When I was teaching a Mass Communications course at McDaniel, I covered many topics that should have been incendiary — Internet privacy, violent video games, media bias, censorship — but was barely able to get a rise out of the students. No incensed comments. No outrage. It wasn't until I showed a video from the Media Education Foundation that things got tense. Titled "Mickey Mouse Monopoly," the documentary tackled sexual and racial stereotyping in Disney's animated features.

Though the film had some heavy-hitter psychologists and media scholars and under-girded its arguments with supportive clips, the students weren't buying any of it. My lecture was toward the end of the semester, and this was the angriest I'd seen them. They had grown up with these films, and the characters and plots had become part of their cherished childhood memories. How dare I, or this documentary, attack the Disney legacy embedded in their psyches! Interestingly, when I shared this classroom episode with some of the other faculty, they said, "Oh yeah, we should have warned you about that video. It really drives the kids nuts."


Decoding Disney animated films is not difficult. They feature beautiful and highly sexualized princesses with wasp-thin waists and generous breasts who invariably become damsels in distress, often in pursuit of a man. In contrast, the male hero is handsome, square-jawed, built like Rambo, and always just a little bit smarter than the princess whom he is called upon to rescue. Psychologists believe that these gender roles create societal norms for young children. When they enter their teens, the stereotypes put undue pressure on both boys and girls if they don't think they fit the ideal, creating feelings of inadequacy and even contributing to dieting disorders, like anorexia and bulimia.

Disney's racial stereotyping is also an easy target. The Arabs in "Aladdin" are wily and calculating and not to be trusted; Asians are often portrayed as Siamese cats, and Mexicans as Chihuahua dogs; and there's an absence of blacks. In fact, 1999's "Tarzan" has no Africans in it at all, just apes and monkeys. These images mean something, and contribute to a world view that is not conducive to embracing diversity. It should be noted that Disney did attempt to address some of these concerns in 2009's "The Princess and the Frog." Though it featured a princess with African features, the producers wouldn't concede the same status to her racially ambiguous love interest.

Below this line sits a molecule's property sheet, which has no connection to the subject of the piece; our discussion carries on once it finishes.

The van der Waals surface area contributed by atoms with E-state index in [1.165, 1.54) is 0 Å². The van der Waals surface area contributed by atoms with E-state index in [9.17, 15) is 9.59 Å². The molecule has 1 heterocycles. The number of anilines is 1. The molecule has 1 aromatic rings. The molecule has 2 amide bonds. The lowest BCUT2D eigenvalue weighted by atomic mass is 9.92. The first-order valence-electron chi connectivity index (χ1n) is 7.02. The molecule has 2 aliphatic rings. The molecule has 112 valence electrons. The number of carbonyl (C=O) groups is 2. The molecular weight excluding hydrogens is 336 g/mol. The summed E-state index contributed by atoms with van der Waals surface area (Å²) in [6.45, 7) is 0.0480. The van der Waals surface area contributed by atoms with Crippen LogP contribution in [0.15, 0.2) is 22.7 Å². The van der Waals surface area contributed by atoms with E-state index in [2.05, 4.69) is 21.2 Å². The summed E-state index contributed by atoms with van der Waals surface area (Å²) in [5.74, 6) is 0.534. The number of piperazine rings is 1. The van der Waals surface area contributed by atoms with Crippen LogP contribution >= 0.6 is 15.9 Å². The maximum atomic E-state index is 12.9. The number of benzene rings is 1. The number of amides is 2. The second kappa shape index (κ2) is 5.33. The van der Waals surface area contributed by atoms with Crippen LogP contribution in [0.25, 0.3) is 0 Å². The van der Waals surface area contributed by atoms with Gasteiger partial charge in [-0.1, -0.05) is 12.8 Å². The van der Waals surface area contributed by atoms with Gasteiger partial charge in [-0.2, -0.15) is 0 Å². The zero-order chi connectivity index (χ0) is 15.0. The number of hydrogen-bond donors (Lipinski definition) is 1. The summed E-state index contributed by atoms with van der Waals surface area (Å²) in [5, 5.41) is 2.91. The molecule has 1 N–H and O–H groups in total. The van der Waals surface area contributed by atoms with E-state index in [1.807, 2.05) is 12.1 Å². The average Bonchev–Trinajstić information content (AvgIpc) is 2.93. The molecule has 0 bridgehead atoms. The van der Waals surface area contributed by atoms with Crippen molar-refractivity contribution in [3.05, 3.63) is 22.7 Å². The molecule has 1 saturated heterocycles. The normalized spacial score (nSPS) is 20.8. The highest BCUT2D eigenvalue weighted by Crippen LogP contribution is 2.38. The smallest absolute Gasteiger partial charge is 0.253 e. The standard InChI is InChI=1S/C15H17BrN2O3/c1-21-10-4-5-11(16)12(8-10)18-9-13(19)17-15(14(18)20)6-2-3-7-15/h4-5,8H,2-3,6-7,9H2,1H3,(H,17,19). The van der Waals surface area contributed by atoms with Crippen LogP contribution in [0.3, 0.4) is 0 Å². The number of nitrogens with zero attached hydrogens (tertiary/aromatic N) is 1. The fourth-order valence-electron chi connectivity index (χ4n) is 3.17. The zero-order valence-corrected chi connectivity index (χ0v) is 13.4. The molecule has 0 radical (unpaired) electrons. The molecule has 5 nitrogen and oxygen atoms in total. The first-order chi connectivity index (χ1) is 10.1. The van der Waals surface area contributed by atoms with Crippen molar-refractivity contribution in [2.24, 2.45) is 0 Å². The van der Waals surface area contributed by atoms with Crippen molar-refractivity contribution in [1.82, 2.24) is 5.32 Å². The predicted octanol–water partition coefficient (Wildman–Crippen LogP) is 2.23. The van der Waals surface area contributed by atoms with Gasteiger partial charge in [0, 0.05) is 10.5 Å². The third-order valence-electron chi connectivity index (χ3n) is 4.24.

I know what you're probably thinking out there. It undoubtedly mirrors what my students thought — political correctness gone amok, and an attack on our treasured pop culture. But there's more.

This past January linguists Carmen Fought and Karen Eisenhauer released some preliminary research about the dialogue in Disney movies from 1989 to 1999. "We don't believe that little girls naturally play a certain way or speak a certain way," says Fought, a professor of linguistics at Pitzer College. "They're not born liking a pink dress. At some point we teach them. So a big question is where girls get their ideas about being girls."

The researchers counted how often Disney characters delivered lines. They discovered that men spoke 68 percent of the time in "The Little Mermaid," 71 percent of the time in "Beauty and the Beast," 90 percent of the time in "Aladdin," 76 percent of the time in "Pocahontas," and 77 percent of the time in "Mulan." Ironically, these films came after the considerable advances won by the women's rights movement. In the classic princess movies of earlier years when women were considered oppressed, they had more lines. In 1937's "Snow White," it was split 50-50; in 1950s "Cinderella" it was 60-40; and in 1959s "Sleeping Beauty," women enjoyed an impressive 71 percent of the dialogue.

A contributing issue is that as the casts for the newer movies grew to the size of a Broadway musical, most of the added roles were male. Women were few and far between.

Intriguingly, the same week the Disney research was released, Mattel announced that the Barbie doll will now come in three new body types (tall, petite and curvy), and have a variety of skin tones and hairstyles. Mattel's goal is to have the dolls represent more realistic physiques and reflect the diversity of the little girls who play with them around the world. Disney Inc., take note.

Frank Batavick writes from Westminster. His column appears Fridays. Email him at fjbatavick@gmail.com.